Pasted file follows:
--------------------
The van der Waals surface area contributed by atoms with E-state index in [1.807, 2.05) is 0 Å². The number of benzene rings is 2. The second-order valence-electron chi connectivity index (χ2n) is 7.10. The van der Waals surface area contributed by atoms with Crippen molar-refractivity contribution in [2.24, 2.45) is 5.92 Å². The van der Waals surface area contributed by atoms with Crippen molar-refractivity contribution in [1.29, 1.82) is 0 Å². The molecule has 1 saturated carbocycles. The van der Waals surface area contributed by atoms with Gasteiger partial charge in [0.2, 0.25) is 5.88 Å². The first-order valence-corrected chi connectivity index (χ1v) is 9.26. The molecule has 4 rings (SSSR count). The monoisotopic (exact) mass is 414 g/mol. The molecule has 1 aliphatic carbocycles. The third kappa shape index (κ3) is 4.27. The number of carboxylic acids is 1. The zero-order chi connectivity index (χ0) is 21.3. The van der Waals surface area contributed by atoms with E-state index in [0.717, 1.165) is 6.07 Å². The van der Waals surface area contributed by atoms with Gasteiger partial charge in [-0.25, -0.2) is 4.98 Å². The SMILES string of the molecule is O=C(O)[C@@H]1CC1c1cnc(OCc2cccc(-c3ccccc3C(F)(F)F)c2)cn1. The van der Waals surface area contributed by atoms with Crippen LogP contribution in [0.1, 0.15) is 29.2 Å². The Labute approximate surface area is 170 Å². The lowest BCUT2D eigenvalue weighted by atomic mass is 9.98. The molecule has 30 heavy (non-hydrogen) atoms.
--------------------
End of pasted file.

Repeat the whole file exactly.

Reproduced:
The van der Waals surface area contributed by atoms with E-state index in [1.807, 2.05) is 0 Å². The number of benzene rings is 2. The second-order valence-electron chi connectivity index (χ2n) is 7.10. The van der Waals surface area contributed by atoms with Crippen molar-refractivity contribution in [2.24, 2.45) is 5.92 Å². The van der Waals surface area contributed by atoms with Crippen molar-refractivity contribution in [1.29, 1.82) is 0 Å². The molecule has 1 saturated carbocycles. The van der Waals surface area contributed by atoms with Gasteiger partial charge in [0.2, 0.25) is 5.88 Å². The first-order valence-corrected chi connectivity index (χ1v) is 9.26. The molecule has 4 rings (SSSR count). The monoisotopic (exact) mass is 414 g/mol. The molecule has 1 aliphatic carbocycles. The third kappa shape index (κ3) is 4.27. The number of carboxylic acids is 1. The zero-order chi connectivity index (χ0) is 21.3. The van der Waals surface area contributed by atoms with E-state index in [0.717, 1.165) is 6.07 Å². The van der Waals surface area contributed by atoms with Gasteiger partial charge in [-0.25, -0.2) is 4.98 Å². The SMILES string of the molecule is O=C(O)[C@@H]1CC1c1cnc(OCc2cccc(-c3ccccc3C(F)(F)F)c2)cn1. The van der Waals surface area contributed by atoms with Crippen LogP contribution in [0.1, 0.15) is 29.2 Å². The Labute approximate surface area is 170 Å². The lowest BCUT2D eigenvalue weighted by atomic mass is 9.98. The molecule has 30 heavy (non-hydrogen) atoms.